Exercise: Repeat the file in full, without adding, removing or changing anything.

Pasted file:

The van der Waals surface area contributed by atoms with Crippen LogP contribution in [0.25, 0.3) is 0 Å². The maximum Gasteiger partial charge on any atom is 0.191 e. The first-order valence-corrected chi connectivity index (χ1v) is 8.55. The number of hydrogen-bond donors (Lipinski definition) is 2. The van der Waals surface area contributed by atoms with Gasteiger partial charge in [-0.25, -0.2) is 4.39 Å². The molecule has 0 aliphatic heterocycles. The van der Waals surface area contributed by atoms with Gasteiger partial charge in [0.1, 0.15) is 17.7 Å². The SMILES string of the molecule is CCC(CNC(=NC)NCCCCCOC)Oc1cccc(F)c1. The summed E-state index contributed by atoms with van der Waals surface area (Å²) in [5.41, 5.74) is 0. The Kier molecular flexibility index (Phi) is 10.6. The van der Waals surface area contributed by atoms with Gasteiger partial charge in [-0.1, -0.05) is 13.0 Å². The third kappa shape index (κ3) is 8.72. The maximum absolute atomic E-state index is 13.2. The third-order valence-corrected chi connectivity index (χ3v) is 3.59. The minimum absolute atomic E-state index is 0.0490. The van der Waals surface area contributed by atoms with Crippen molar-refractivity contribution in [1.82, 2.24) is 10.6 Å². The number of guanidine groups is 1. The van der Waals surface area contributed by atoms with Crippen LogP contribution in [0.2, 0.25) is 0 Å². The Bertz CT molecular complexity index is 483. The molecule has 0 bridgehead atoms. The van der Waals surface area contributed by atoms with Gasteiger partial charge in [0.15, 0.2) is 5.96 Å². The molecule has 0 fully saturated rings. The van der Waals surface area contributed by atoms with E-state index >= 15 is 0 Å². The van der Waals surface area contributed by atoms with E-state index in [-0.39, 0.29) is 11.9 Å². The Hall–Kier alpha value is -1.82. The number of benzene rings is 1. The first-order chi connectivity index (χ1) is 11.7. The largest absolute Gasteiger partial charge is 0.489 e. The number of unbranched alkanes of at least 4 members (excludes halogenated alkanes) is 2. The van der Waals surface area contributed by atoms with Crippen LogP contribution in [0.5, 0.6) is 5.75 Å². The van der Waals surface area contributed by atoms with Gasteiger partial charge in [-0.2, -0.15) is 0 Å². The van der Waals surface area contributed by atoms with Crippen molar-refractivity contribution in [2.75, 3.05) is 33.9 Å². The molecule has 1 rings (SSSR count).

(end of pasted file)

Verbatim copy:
The van der Waals surface area contributed by atoms with Crippen LogP contribution in [0.25, 0.3) is 0 Å². The maximum Gasteiger partial charge on any atom is 0.191 e. The first-order valence-corrected chi connectivity index (χ1v) is 8.55. The number of hydrogen-bond donors (Lipinski definition) is 2. The van der Waals surface area contributed by atoms with Gasteiger partial charge in [-0.25, -0.2) is 4.39 Å². The molecule has 0 aliphatic heterocycles. The van der Waals surface area contributed by atoms with Gasteiger partial charge in [0.1, 0.15) is 17.7 Å². The SMILES string of the molecule is CCC(CNC(=NC)NCCCCCOC)Oc1cccc(F)c1. The summed E-state index contributed by atoms with van der Waals surface area (Å²) in [5.41, 5.74) is 0. The Kier molecular flexibility index (Phi) is 10.6. The van der Waals surface area contributed by atoms with Gasteiger partial charge in [-0.1, -0.05) is 13.0 Å². The third kappa shape index (κ3) is 8.72. The maximum absolute atomic E-state index is 13.2. The third-order valence-corrected chi connectivity index (χ3v) is 3.59. The minimum absolute atomic E-state index is 0.0490. The van der Waals surface area contributed by atoms with Crippen molar-refractivity contribution in [1.82, 2.24) is 10.6 Å². The number of guanidine groups is 1. The van der Waals surface area contributed by atoms with Crippen LogP contribution in [0.2, 0.25) is 0 Å². The Bertz CT molecular complexity index is 483. The molecule has 0 bridgehead atoms. The van der Waals surface area contributed by atoms with Gasteiger partial charge in [0.15, 0.2) is 5.96 Å². The molecule has 0 fully saturated rings. The van der Waals surface area contributed by atoms with E-state index >= 15 is 0 Å². The van der Waals surface area contributed by atoms with E-state index in [-0.39, 0.29) is 11.9 Å². The Hall–Kier alpha value is -1.82. The number of benzene rings is 1. The first-order chi connectivity index (χ1) is 11.7. The largest absolute Gasteiger partial charge is 0.489 e. The number of unbranched alkanes of at least 4 members (excludes halogenated alkanes) is 2. The van der Waals surface area contributed by atoms with Crippen LogP contribution in [0.5, 0.6) is 5.75 Å². The van der Waals surface area contributed by atoms with Gasteiger partial charge in [-0.2, -0.15) is 0 Å². The van der Waals surface area contributed by atoms with Crippen molar-refractivity contribution in [2.75, 3.05) is 33.9 Å². The molecule has 1 rings (SSSR count).